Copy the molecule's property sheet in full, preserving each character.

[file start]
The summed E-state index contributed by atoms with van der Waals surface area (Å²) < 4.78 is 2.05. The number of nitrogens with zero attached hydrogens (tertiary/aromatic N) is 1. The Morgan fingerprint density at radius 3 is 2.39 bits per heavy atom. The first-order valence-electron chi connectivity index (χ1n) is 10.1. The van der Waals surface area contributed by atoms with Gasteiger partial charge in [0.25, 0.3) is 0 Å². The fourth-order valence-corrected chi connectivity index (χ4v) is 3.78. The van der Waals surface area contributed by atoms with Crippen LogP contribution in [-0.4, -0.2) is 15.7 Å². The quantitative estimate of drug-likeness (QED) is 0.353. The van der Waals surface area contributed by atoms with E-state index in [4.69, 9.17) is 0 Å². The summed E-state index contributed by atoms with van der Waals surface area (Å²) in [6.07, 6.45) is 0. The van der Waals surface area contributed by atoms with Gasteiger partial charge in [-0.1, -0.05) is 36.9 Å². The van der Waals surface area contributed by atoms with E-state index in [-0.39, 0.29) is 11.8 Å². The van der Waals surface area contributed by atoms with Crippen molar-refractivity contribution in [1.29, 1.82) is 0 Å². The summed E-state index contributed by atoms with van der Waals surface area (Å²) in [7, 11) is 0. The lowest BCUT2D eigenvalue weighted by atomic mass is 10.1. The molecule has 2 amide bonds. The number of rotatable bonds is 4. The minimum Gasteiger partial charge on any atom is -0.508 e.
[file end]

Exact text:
The summed E-state index contributed by atoms with van der Waals surface area (Å²) < 4.78 is 2.05. The number of nitrogens with zero attached hydrogens (tertiary/aromatic N) is 1. The Morgan fingerprint density at radius 3 is 2.39 bits per heavy atom. The first-order valence-electron chi connectivity index (χ1n) is 10.1. The van der Waals surface area contributed by atoms with Gasteiger partial charge in [0.25, 0.3) is 0 Å². The fourth-order valence-corrected chi connectivity index (χ4v) is 3.78. The van der Waals surface area contributed by atoms with Crippen LogP contribution in [-0.4, -0.2) is 15.7 Å². The quantitative estimate of drug-likeness (QED) is 0.353. The van der Waals surface area contributed by atoms with E-state index in [4.69, 9.17) is 0 Å². The summed E-state index contributed by atoms with van der Waals surface area (Å²) in [6.07, 6.45) is 0. The van der Waals surface area contributed by atoms with Gasteiger partial charge in [-0.1, -0.05) is 36.9 Å². The van der Waals surface area contributed by atoms with E-state index in [-0.39, 0.29) is 11.8 Å². The van der Waals surface area contributed by atoms with Crippen molar-refractivity contribution in [1.29, 1.82) is 0 Å². The summed E-state index contributed by atoms with van der Waals surface area (Å²) in [7, 11) is 0. The lowest BCUT2D eigenvalue weighted by atomic mass is 10.1. The molecule has 2 amide bonds. The number of rotatable bonds is 4. The minimum Gasteiger partial charge on any atom is -0.508 e.